Purpose

A strong corporate purpose requires a stable and substantive foundation. By contrast, poor purpose state­ments come across as meaning­less combinations of repetitive phrases. Getting purpose develop­ment right means digging into the details and considering the perspectives of multiple stake­holders.

A purpose statement is usually little more than a simple phrase. And one that sounds like it has been written in a rush in order to appeal to young applicants and responsible customers, or to simply pay lip service to the idea of making the world a better place. The purpose goes some­thing like, “We are making the world a better place”. Or, “We are building a better future.” It mentions something about the future, generations, sustainability or the world.

Yet, purpose is about far more than marketing or employer branding. Purpose is becoming a constant in an environ­ment that is changing faster and faster with more and more new possibilities and increasingly rapid technological advances. It reflects the fact that society has long expected more from a ‘good’ company than just generating jobs and profit – and its expectations will continue to grow in the future. How can a policy-maker assume that support for this specific company will generally be welcomed by citizens? How can a fund manager rely on the fact that the company will still be in demand on the market in twenty years? Why will an employee remain proud to work for an organisation despite the fact that its business model has changed radically?

Purpose is the common thread running between external expectations and the unique inner values, attitudes and traditions of an organisation. It specifically answers the question of why the company exists. At least implicitly, it also reflects what exactly the company does and what sets it apart from others.

This is why quickly adopting a run-of-the-mill formulation would be disastrous. Such phrases are clearly inter­changeable. They give the impression that the company could be replaced by the next best competitor.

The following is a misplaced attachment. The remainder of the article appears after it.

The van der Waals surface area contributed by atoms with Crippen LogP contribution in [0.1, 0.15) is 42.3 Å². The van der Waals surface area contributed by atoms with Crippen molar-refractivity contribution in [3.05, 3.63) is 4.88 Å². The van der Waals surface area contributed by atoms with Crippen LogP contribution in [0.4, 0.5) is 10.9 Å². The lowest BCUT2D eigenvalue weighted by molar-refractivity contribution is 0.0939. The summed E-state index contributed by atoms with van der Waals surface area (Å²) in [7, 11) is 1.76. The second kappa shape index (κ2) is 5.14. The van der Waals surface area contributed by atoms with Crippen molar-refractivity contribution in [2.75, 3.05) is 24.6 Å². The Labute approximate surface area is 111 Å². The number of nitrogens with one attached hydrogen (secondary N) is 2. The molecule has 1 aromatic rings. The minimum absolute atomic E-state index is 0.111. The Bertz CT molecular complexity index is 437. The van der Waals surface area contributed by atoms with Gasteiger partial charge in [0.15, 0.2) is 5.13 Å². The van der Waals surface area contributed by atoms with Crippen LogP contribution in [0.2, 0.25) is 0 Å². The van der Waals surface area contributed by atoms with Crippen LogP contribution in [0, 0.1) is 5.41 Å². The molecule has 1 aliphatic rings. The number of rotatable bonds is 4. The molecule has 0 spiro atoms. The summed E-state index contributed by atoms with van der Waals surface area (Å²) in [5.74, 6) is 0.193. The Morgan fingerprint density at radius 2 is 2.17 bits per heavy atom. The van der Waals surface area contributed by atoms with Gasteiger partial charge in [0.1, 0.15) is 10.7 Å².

What should you do instead?

One of the key challenges of purpose develop­ment is to meet the expectations of multiple target groups. Customers, journalists and even established critics need to be convinced just as much as investors, business partners and suppliers. The most experienced employees should be represented as much as the next promising applicant. And, needless to say, everything has to be compatible with the business model, strategy and corporate activities.

When it is understood correctly, the purpose development process combines different perspectives.

  1. Executive Board and strategy
    The authority to set guidelines is always the first top priority. The Executive Board knows internal and external stake­holders just as well as the business model and strategy. It can there­fore offer the most precise impact. Whether or not with the cooperation of the strategy and communication departments, it also sets the guide­lines for the further develop­ment process.
     
  2. Managers and employees
    It is imperative that staff are involved in this develop­ment process. What inspires them? What do they want? What drives them? It is worth listening to them care­fully. The most valuable insights are often those that are expressed anonymously during informal conversations.
     
  3. External stakeholder groups
    Both perspectives from inside the company – Executive Board and strategy on the one hand and employees on the other – are balanced with the expectations of external stake­holder groups on a continuous basis. What are their expectations? What do they really know about the company? And what false perceptions need to be tackled?

This process clearly requires care, diligence and time. Only a clever combination of multiple formats, such as Executive Board workshops, qualitative interviews and data analytics, can provide truly valuable insights. It is certainly worth the effort. Those who get purpose development right will have more than just empty phrases at the end of the process. Developing a strong purpose involves gaining a better under­standing of the company and its stake­holders. There should be evidence and facts available to support the purpose statement at all times and to substantiate it easily on the basis of the strategy and business model. 

The purpose statement itself is a compact, condensed positioning point. It is the corner­stone of a stable substantive foundation made up of a compelling programme and clear messages to ensure maximum impact instead of empty slogans.


Photo: iStock

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